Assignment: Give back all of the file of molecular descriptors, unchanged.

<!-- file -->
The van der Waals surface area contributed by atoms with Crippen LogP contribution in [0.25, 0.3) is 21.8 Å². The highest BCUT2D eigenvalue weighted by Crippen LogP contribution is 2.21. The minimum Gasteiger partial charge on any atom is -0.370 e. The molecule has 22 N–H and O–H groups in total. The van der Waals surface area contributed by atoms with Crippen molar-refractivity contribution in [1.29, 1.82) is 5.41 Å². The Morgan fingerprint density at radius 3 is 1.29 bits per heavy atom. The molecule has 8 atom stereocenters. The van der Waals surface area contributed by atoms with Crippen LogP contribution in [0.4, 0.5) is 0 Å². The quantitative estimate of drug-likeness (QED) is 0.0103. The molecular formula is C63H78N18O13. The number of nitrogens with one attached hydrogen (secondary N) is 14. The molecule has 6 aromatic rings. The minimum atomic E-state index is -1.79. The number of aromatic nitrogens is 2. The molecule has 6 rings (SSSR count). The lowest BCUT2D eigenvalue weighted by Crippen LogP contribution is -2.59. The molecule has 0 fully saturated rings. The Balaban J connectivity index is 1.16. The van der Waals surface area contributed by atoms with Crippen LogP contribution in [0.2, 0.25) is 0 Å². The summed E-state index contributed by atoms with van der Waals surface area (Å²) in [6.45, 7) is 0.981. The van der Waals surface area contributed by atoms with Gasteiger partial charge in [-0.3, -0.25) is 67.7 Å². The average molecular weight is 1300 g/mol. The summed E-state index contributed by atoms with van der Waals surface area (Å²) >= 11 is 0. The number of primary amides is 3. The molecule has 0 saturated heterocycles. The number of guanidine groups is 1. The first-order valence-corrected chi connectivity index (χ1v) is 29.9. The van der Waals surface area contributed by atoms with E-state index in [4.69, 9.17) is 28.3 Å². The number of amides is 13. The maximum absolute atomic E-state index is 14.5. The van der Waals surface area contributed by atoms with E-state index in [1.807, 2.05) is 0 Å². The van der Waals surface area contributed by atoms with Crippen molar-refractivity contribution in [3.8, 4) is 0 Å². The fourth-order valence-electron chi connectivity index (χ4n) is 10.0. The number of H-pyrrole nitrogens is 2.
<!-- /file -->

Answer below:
The van der Waals surface area contributed by atoms with Crippen LogP contribution in [0.25, 0.3) is 21.8 Å². The highest BCUT2D eigenvalue weighted by Crippen LogP contribution is 2.21. The minimum Gasteiger partial charge on any atom is -0.370 e. The molecule has 22 N–H and O–H groups in total. The van der Waals surface area contributed by atoms with Crippen molar-refractivity contribution in [1.29, 1.82) is 5.41 Å². The Morgan fingerprint density at radius 3 is 1.29 bits per heavy atom. The molecule has 8 atom stereocenters. The van der Waals surface area contributed by atoms with Crippen LogP contribution in [0.4, 0.5) is 0 Å². The quantitative estimate of drug-likeness (QED) is 0.0103. The molecular formula is C63H78N18O13. The number of nitrogens with one attached hydrogen (secondary N) is 14. The molecule has 6 aromatic rings. The minimum atomic E-state index is -1.79. The number of aromatic nitrogens is 2. The molecule has 6 rings (SSSR count). The lowest BCUT2D eigenvalue weighted by Crippen LogP contribution is -2.59. The molecule has 0 fully saturated rings. The Balaban J connectivity index is 1.16. The van der Waals surface area contributed by atoms with Crippen LogP contribution in [0.2, 0.25) is 0 Å². The summed E-state index contributed by atoms with van der Waals surface area (Å²) in [6.45, 7) is 0.981. The van der Waals surface area contributed by atoms with Gasteiger partial charge in [-0.3, -0.25) is 67.7 Å². The average molecular weight is 1300 g/mol. The summed E-state index contributed by atoms with van der Waals surface area (Å²) >= 11 is 0. The number of primary amides is 3. The molecule has 0 saturated heterocycles. The number of guanidine groups is 1. The first-order valence-corrected chi connectivity index (χ1v) is 29.9. The van der Waals surface area contributed by atoms with E-state index in [4.69, 9.17) is 28.3 Å². The number of amides is 13. The maximum absolute atomic E-state index is 14.5. The van der Waals surface area contributed by atoms with E-state index in [1.807, 2.05) is 0 Å². The van der Waals surface area contributed by atoms with Crippen molar-refractivity contribution in [3.8, 4) is 0 Å². The fourth-order valence-electron chi connectivity index (χ4n) is 10.0. The number of H-pyrrole nitrogens is 2.